Academic Dishonesty

Matory’s resolution isn’t really about free speech

Last Tuesday, the Faculty of Arts and Sciences (FAS) voted to table free speech. At least, that’s what anthropology and African-American studies professor J. Lorand Matory ’82 would have you believe. Matory, who has previously complained about academia’s pro-Israel bias, introduced a motion at last week’s Faculty meeting calling on FAS to reaffirm its commitment to free speech and tolerance of minority views. The Faculty, however, seeing through Matory’s ploy, decided to table the resolution (a sufficient quorum was not present to defeat the proposal).

Free speech is necessary component of free society. But Matory’s resolution in favor of “civil dialogue” isn’t really about free speech at all. The actual text of the motion is only one sentence long, articulating the fairly uncontroversial belief “that this Faculty commits itself to fostering civil dialogue in which people with a broad range of perspectives feel safe and are encouraged to express their reasoned and evidence-based ideas.” Surely, not many members of Harvard’s faculty are opposed to the expression of “reasoned and evidence-based ideas.” Indeed, the Faculty already has in place an extensive and nuanced position on free speech which upholds these basic values. The real point of Matory’s resolution, then, was not to reaffirm trite platitudes, but to push an agenda.

The critical subtext of the resolution is that Matory believes that academics who criticize Israel, such as himself, are marginalized and silenced by their colleagues. While his resolution does not explicitly mention Israel, Matory has previously stated that the proposed motion was a response to his perception of the current state of dialogue on the issue.

Therefore, Matory’s motion is really a specific criticism regarding a controversial issue veiled by an appeal to the principle of free speech in general. As law professor Alan M. Dershowitz argued, Matory “is misusing freedom of speech and academic freedom to make an ideological argument.” Matory disingenuously couched his unpopular claim within a meaningless statement in favor of an ideal that virtually all faculty members would support. This is not the way that dialogue on this, or any other issue, should proceed at Harvard.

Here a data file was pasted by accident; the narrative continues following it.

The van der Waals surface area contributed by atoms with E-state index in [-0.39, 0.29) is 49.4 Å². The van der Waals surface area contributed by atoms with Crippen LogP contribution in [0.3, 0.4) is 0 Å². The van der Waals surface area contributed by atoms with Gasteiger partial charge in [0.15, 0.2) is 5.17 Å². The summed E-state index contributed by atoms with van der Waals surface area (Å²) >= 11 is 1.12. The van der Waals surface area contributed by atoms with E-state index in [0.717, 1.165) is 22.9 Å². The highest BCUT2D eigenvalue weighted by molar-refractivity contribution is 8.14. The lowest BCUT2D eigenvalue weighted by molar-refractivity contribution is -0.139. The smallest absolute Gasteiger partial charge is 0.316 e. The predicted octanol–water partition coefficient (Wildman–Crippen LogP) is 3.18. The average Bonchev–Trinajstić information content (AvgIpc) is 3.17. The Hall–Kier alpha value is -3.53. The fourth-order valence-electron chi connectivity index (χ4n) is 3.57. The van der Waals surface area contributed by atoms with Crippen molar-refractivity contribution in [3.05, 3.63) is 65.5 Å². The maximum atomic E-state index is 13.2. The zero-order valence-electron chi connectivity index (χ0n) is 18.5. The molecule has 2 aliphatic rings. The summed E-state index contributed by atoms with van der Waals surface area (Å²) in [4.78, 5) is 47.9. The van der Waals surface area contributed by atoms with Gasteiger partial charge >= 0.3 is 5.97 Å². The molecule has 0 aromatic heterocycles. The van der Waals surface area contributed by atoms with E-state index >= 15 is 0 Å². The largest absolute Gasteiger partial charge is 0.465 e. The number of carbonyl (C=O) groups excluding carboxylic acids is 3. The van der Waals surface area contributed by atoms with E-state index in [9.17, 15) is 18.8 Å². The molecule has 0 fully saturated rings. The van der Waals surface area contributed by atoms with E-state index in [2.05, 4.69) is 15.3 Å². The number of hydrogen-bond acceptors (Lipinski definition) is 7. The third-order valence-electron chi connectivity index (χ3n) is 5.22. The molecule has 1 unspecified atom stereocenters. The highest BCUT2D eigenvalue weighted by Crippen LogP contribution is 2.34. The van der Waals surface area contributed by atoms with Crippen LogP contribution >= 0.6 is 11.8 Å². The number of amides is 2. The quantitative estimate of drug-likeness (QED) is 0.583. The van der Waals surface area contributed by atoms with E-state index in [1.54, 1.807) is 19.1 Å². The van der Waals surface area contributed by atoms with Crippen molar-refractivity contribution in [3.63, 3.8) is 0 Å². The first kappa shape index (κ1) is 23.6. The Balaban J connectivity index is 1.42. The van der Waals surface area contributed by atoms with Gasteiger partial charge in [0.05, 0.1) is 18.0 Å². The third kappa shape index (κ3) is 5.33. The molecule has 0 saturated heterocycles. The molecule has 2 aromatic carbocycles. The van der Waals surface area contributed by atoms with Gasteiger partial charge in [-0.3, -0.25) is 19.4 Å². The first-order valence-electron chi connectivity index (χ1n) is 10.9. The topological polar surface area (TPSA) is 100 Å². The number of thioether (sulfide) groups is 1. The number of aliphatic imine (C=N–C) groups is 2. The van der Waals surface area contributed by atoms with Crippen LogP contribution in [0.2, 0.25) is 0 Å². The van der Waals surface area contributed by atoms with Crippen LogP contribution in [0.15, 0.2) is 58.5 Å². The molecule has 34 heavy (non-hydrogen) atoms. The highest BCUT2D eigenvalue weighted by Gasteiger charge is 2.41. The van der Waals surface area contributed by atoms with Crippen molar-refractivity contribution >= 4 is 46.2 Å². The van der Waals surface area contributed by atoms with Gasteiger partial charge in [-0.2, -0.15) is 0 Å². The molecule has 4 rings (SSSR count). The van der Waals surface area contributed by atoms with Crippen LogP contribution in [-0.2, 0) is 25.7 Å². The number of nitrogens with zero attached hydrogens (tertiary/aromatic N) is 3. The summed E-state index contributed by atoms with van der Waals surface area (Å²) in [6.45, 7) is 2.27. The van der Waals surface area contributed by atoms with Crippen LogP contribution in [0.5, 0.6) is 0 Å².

Instead of dressing his argument up in the guise of free speech, Matory and others who agree with him would best be served by making their arguments directly and openly. If their claims about a pro-Israel bias are strong enough, they will weather the political storm, even in the face of the prejudices Matory cites. Argumentation is the best way to win allies in academia—not empty referenda.

Legitimate views should never be silenced in academia, and the text of Matory’s resolution correctly argues that people of many different political and ideological persuasions should feel comfortable expressing their opinions without fear of retribution.

The real substance of this resolution, however, lies in not-so-hidden agenda. The Faculty was wise to steer clear of this affirmation of “free speech” and should do so again when the resolution is reconsidered in December.